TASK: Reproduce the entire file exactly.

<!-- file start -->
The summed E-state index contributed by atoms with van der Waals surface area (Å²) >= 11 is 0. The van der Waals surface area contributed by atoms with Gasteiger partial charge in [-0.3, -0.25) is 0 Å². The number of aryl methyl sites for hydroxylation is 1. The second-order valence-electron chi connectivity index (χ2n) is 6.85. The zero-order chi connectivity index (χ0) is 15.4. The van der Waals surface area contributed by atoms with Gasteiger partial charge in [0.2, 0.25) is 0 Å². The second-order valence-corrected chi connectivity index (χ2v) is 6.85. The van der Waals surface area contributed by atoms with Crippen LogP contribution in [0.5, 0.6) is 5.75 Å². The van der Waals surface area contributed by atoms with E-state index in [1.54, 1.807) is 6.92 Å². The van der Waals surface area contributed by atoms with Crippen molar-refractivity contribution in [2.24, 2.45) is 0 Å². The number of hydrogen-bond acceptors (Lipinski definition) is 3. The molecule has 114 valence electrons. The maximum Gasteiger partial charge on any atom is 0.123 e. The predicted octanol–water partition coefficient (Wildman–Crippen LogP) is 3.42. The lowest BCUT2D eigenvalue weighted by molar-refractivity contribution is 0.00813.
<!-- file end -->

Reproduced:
The summed E-state index contributed by atoms with van der Waals surface area (Å²) >= 11 is 0. The van der Waals surface area contributed by atoms with Gasteiger partial charge in [-0.3, -0.25) is 0 Å². The number of aryl methyl sites for hydroxylation is 1. The second-order valence-electron chi connectivity index (χ2n) is 6.85. The zero-order chi connectivity index (χ0) is 15.4. The van der Waals surface area contributed by atoms with Gasteiger partial charge in [0.2, 0.25) is 0 Å². The second-order valence-corrected chi connectivity index (χ2v) is 6.85. The van der Waals surface area contributed by atoms with Crippen LogP contribution in [0.5, 0.6) is 5.75 Å². The van der Waals surface area contributed by atoms with E-state index in [1.54, 1.807) is 6.92 Å². The van der Waals surface area contributed by atoms with Crippen molar-refractivity contribution in [2.24, 2.45) is 0 Å². The number of hydrogen-bond acceptors (Lipinski definition) is 3. The molecule has 114 valence electrons. The maximum Gasteiger partial charge on any atom is 0.123 e. The predicted octanol–water partition coefficient (Wildman–Crippen LogP) is 3.42. The lowest BCUT2D eigenvalue weighted by molar-refractivity contribution is 0.00813.